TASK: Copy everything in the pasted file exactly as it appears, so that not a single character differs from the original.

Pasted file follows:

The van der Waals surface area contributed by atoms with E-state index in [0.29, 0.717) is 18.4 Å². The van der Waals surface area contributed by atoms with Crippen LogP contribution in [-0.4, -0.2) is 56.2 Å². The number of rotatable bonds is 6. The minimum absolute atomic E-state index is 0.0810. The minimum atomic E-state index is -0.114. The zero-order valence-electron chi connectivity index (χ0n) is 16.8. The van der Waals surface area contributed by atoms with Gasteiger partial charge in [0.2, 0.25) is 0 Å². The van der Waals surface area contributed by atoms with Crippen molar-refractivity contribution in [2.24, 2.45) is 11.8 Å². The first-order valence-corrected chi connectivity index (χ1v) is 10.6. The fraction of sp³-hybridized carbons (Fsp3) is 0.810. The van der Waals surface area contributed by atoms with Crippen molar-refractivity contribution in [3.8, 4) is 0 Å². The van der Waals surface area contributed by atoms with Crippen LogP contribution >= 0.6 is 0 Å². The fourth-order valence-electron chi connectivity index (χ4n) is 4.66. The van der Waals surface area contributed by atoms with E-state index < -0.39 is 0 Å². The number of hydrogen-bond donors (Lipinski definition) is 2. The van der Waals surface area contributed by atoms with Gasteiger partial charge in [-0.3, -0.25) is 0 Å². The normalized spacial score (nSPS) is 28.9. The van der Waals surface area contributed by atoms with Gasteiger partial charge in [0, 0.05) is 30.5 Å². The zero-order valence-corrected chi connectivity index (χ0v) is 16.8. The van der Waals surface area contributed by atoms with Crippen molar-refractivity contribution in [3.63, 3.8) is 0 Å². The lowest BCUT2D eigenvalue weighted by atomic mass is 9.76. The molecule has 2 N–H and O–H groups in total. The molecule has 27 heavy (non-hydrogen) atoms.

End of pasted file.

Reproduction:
The van der Waals surface area contributed by atoms with E-state index in [0.29, 0.717) is 18.4 Å². The van der Waals surface area contributed by atoms with Crippen LogP contribution in [-0.4, -0.2) is 56.2 Å². The number of rotatable bonds is 6. The minimum absolute atomic E-state index is 0.0810. The minimum atomic E-state index is -0.114. The zero-order valence-electron chi connectivity index (χ0n) is 16.8. The van der Waals surface area contributed by atoms with Gasteiger partial charge in [0.2, 0.25) is 0 Å². The van der Waals surface area contributed by atoms with Crippen molar-refractivity contribution in [2.24, 2.45) is 11.8 Å². The first-order valence-corrected chi connectivity index (χ1v) is 10.6. The fraction of sp³-hybridized carbons (Fsp3) is 0.810. The van der Waals surface area contributed by atoms with Crippen molar-refractivity contribution in [3.8, 4) is 0 Å². The van der Waals surface area contributed by atoms with Crippen LogP contribution >= 0.6 is 0 Å². The fourth-order valence-electron chi connectivity index (χ4n) is 4.66. The van der Waals surface area contributed by atoms with E-state index < -0.39 is 0 Å². The number of hydrogen-bond donors (Lipinski definition) is 2. The van der Waals surface area contributed by atoms with Gasteiger partial charge in [-0.3, -0.25) is 0 Å². The normalized spacial score (nSPS) is 28.9. The van der Waals surface area contributed by atoms with Gasteiger partial charge in [0, 0.05) is 30.5 Å². The zero-order valence-corrected chi connectivity index (χ0v) is 16.8. The van der Waals surface area contributed by atoms with Crippen molar-refractivity contribution in [3.63, 3.8) is 0 Å². The lowest BCUT2D eigenvalue weighted by atomic mass is 9.76. The molecule has 2 N–H and O–H groups in total. The molecule has 27 heavy (non-hydrogen) atoms.